James Thomas Lukasavage

James Thomas Lukasavage, a local author and avowed pacifist anarchist, takes the reader through a deeply-sourced meditation on the world today, what has gone wrong and how it can be saved. It’s the type of book that, when described as it just was, sounds completely unappealing and aggressively disinteresting unless coming from someone with an earnest, thoughtful perspective that hasn’t been hashed and rehashed by every jackwagon with WiFi access. Thankfully, Lukasavage has that in spades, and shows it in Dystopia!

The book is organized in three Parts, with a conclusion and apotheosis following that. Lukasavage posits four goals people should strive for that would result, theoretically, in the birth of a new American direction. Those goals are saved for the end of the book though, and there will be no spoilers in this review. He methodically builds his case for them as the book starts, presenting evidence and navigating through what can be an unlit path, if only because it hasn’t been traveled much before. 

While his prognosis of the future is bleak, that belief is contingent on society continuing down some version of the same path; he seems to offer a rather optimistic view that people are capable of change, and would thus be able to reverse course for the dystopic present and future after which the book is titled. The foreword itself probably best explains this thought of two vastly different visions of the future, dependent on us: “one that holds total, global annihilation through overpopulation, hyper-development, and environmental collapse, or a future in which humans have learned to exist in equipoise with nature [...] through transcendental, collective asceticism, and responsible, economic degrowth.”

If there’s one criticism of the book, it can tend to meander a bit. The amount of research Lukasavage has done to back up his ideological points is impressive, but at times it seems to trip up the book’s flow; it can jump from a criticism of modern American moral direction to an analysis of Hammurabi’s Code in the space of a few paragraphs. This critique is only a mild one, though, as a few clumsy jumps in prose are to be expected considering the sheer level of research that Lukasavage invested in his work. Everybody from Martin Luther King to a roster of modern social scientists to early Roman philosophers and rulers are cited; the book could fairly doubles as a history lesson between its discussions on American culture. 

This research does serve a purpose though, a vital one in a book such as this. Without it, the high-minded ideas and themes formed by Lukasavage might come off as nonsensical ranting through no fault of his own, but simply because some of them are so unfamiliar that they would be hard to consume without some tangible backing to guide the reader along with him. The research Lukasavage draws upon saves the book from careening into a full-throated manifesto, and it keeps him more focused as well.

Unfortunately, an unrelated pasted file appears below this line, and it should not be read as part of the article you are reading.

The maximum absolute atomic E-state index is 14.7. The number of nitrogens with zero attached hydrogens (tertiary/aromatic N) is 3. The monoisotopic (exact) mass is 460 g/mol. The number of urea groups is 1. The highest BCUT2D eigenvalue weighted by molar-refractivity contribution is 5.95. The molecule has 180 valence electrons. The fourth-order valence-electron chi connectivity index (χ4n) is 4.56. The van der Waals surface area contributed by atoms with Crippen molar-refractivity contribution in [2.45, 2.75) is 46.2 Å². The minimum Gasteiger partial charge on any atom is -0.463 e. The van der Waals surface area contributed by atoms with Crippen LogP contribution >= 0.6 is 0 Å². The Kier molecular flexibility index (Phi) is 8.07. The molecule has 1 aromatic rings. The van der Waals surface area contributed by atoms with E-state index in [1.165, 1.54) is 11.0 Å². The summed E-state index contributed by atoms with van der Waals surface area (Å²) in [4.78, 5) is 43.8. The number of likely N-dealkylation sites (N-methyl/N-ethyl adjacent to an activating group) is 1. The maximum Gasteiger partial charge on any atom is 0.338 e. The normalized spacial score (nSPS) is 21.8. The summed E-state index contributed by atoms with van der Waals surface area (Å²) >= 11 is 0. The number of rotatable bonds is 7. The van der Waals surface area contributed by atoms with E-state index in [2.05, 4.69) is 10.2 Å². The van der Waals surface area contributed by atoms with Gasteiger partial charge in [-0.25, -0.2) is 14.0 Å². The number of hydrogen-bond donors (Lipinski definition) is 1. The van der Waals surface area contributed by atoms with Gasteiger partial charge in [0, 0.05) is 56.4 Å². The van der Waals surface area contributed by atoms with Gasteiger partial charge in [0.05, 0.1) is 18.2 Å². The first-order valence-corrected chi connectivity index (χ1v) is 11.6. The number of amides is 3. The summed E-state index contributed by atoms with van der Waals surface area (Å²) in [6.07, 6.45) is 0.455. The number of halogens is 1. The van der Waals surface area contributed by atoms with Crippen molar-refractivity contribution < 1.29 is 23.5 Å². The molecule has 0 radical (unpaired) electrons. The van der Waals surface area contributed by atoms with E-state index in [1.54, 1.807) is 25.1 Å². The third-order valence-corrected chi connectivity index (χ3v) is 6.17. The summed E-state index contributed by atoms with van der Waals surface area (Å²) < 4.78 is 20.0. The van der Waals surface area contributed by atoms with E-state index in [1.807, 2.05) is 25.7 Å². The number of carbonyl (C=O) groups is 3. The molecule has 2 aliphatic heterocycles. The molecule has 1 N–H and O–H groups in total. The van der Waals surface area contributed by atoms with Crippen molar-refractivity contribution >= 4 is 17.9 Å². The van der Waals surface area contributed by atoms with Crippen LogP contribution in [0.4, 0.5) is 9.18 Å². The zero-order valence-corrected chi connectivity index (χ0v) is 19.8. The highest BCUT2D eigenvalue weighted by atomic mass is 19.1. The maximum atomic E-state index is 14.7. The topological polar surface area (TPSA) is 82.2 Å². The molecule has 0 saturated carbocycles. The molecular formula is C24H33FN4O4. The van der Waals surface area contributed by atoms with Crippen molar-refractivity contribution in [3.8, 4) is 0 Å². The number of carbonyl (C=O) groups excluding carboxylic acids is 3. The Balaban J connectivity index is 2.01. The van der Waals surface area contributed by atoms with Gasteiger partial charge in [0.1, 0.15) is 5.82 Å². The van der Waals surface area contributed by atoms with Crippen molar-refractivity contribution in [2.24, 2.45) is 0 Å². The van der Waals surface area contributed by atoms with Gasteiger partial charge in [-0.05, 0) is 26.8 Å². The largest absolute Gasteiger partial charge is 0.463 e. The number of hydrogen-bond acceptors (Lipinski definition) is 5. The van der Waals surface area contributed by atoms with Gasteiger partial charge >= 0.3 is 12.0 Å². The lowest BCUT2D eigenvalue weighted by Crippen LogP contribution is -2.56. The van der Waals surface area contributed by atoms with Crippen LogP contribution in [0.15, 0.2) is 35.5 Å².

One of the more interesting themes of the book is the clear splitting of “family values” and religion Lukasavage drives toward. Man-made religion is a popular target for him throughout the book, while the entire point of the book is pointing out that the troublesome future Lukasavage sees for American society is a product of the crumbling of the family structure, the reparation of which he views as the single most important challenge facing the West (perhaps second to the health of the environment). For whatever reason, religion and family seem to have become inherently linked over time, a hand-in-hand combination that Lukasavage indirectly rejects, in fact saying that organized religion should be abolished for the good of humanity but also the good of the world -- specifically, that the Earth would benefit if humans forsook the belief that there’s a better place that exists after death. 

But the seminal point of the book can be found in its subtitle: A World History Told from the Perspective of a Member of America’s [White] Underclass. There’s risk in that title, primarily the negative connotations that could come along with being a member of the White underclass in light of the last presidential election particularly in hardline liberal Ithaca, but those connotations would not be earned by Lukasavage’s work. It becomes clear throughout the book, and confirmed in a conversation with him, the wording of the title was meant to centralize the book’s intentions. Lukasavage wants his audience to understand that while this is his experience and belief system, it’s not a universally applicable one. 

That might be the most salient part of what he’s done with this book. He lays out his strategy here, one he believes in fiercely enough that it can be felt thoroughly through every page, even more intensely during the final 60-80 pages. In the span of 364 pages, he takes on religion, the Corporate State, the welfare state, institutionalized racism and classism, the criminal justice system, and that’s just the highlights. He’s punching up, but at least he knows it. This is his rebellion, Lukasavage said, a peaceful fist in the air accompanied by a voice shouting into the ether, that doesn’t leave much unchallenged. His message isn’t for everyone, but everyone can stand to hear it. •  

Dystopia! Can be found online at Amazon.com or locally at Buffalo Street Books. Disclosure: Lukasavage is a former writer for the Ithaca Times. 

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